3. becarefuldoI know that non-Christians scrutinize what I do while I am at work. I may have the loveliest depictions of Scripture verses on my desk and be decked out in cross shaped jewelry, but it does not matter one iota if I can’t be counted on in my job. The Bible says, “Whatever your hand finds to do, do it with all your might” (Ecc 9:10). This means that I have to show up to work, on time, and ready to work hard. I should help others (even if it is “not my job”), and go above and beyond the call of duty. When I look at all that Jesus accomplished during His short ministry, I know that I should never be idle except during times of prayer. Jesus was not lazy, and His whole purpose was to serve others. Does this mean that I need to wash a few feet in my workplace? Yes, I think it does. Talk is cheap. Disciples of Jesus put their money where their mouth is. Holy Spirit, show me where I can do more. Give me opportunities to serve those with whom I work.

Lord knows I am far from having this whole thing figured out. I am honored while I tremble in fear at the opportunity God has given me to witness in my workplace. Woe to me should I ever turn someone off on the prospect of accepting Jesus as their personal Lord and Savior. I am so thankful for a God that walks with me each step of my journey, but also goes before me. I thank Him that He is so big that I cannot thwart His plans for His people. I pray for the privilege of helping others walk into His fold while being mindful to be careful of what I see, hear, say and do.

RhondaMaydwellRhonda Maydwell is new to our contributing staff here at Who’s That Lady!  You will hear more about her on June 1st, as we continue to streamline and sassy-fy the website for your reading pleasure.  In the meantime, you have a small teaser of Red Carpet Ready Rhonda.  The gloves are awesome, aren’t they! I hope you’ve enjoyed her offering.

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  1. Cicely Cicely

    Thanks so much! I am definitely posting the scripture “Do not let any unwholesome talk come out of your mouths, but only what is helpful for building others up according to their needs, that it may benefit those who listen” (Eph 4:29, NIV) in my office for next school year!

  2. Rhonda, this is a good post. (I think I told you that already). That old school children’s church song puts everything in perspective, and now I am (dunh dunh duuuuuunh) accountable. But the bit about how I hear. I stand convicted. As I move into the fabulous, wonderful, perfect new job for me–wherever it is, I will be aware of how I hear and take in things from others. I will also think about when it’s time to walk away, gracefully, from the conversation. Rhonda, I think that’s a post for you, “How to walk away, gracefully.” I’ll be waiting.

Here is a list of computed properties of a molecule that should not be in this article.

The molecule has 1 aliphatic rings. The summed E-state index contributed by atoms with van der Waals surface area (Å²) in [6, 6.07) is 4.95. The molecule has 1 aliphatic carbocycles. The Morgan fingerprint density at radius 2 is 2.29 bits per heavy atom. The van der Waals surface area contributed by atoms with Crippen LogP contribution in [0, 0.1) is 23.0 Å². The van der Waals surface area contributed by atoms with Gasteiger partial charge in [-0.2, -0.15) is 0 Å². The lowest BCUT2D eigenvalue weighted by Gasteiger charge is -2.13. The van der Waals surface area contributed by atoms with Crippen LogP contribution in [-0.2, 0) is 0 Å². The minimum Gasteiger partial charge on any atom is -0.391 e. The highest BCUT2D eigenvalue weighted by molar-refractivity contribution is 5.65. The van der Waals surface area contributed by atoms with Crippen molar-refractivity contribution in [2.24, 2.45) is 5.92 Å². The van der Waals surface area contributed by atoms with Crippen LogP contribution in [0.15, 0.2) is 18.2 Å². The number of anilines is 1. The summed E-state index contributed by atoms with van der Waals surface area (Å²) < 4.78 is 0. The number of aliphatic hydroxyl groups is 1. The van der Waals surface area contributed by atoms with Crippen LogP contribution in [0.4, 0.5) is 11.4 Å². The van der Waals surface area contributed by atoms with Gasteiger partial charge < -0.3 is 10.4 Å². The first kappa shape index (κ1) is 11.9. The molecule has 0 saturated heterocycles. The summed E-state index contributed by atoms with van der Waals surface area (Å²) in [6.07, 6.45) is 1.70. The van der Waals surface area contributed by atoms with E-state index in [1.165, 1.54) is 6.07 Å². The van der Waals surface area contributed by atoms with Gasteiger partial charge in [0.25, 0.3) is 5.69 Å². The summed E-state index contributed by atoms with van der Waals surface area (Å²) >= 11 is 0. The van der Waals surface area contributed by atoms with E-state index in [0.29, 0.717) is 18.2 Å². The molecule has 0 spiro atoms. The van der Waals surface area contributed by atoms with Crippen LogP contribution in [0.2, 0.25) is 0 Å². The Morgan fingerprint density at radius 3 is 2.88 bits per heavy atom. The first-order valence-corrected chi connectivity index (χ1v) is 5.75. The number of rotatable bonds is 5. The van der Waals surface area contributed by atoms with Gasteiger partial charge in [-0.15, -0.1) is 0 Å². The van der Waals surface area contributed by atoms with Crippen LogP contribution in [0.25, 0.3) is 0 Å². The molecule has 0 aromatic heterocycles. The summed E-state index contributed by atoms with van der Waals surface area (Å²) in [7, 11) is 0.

3. Demetria Bowers-Adair Demetria Bowers-Adair

    This article speaks profoundly to me. In the workplace, school and even out with my friends I have been graciously dubbed the good Christian girl. Although I honestly make conscious efforts daily to walk in his will and way (without a pseudo halo) it is difficult. In my flesh not only do I want to I DO participate in un-Christian like conversations. You’re right the fall from my peers and God’s grace is painful, disappointing and destructive to others. Thank you Rhonda for the scripture reference and such a great article.

  4. Rhonda Maydwell Rhonda Maydwell

    Thank you, Ladies, for the warm welcome and encouraging words!

    Cicely- As I have allowed God to work this verse in my life this year, I have found its true magnitude. It is not about my willpower to hold back harsh or offensive words. Instead, it has been about my attitude, my thought life, my vision of others who are created in His image. Be fair warned if you ask God to work on you through this verse- He is going to change you!

    DiAnne- Thank you, and I continue to pray for the perfect employment opportunity for you. I have been blessed to know what it is to fall under your tutelage. Students in your future will be equally blessed. And I will be working on that post! Walking away gracefully is a work in progress for me… literally and figuratively!!

    Demetria- You bless me with your kind words. Aren’t you thankful for God’s grace? I couldn’t survive a day without it! I have found that it isn’t about never messing up in front of my non-believing friends, co-workers, or family… it is about transparency. I tried to fake it for too many years. Genuine (warts and all) is the only thing that wins trust, and thus wins souls…

  5. Great tips Rhonda! Can’t wait to read more from you.

    It’s important that we are aware of our behaviors in public as well as in private. Someone is always watching even if we don’t think they are.

  6. Rhonda Maydwell Rhonda Maydwell

    Thanks, Zina! I am working on a new post. What do cracked eggs, thunderstorms, and frogs have in common…AND can they make me a more godly wife??? Stay tuned to find out!!!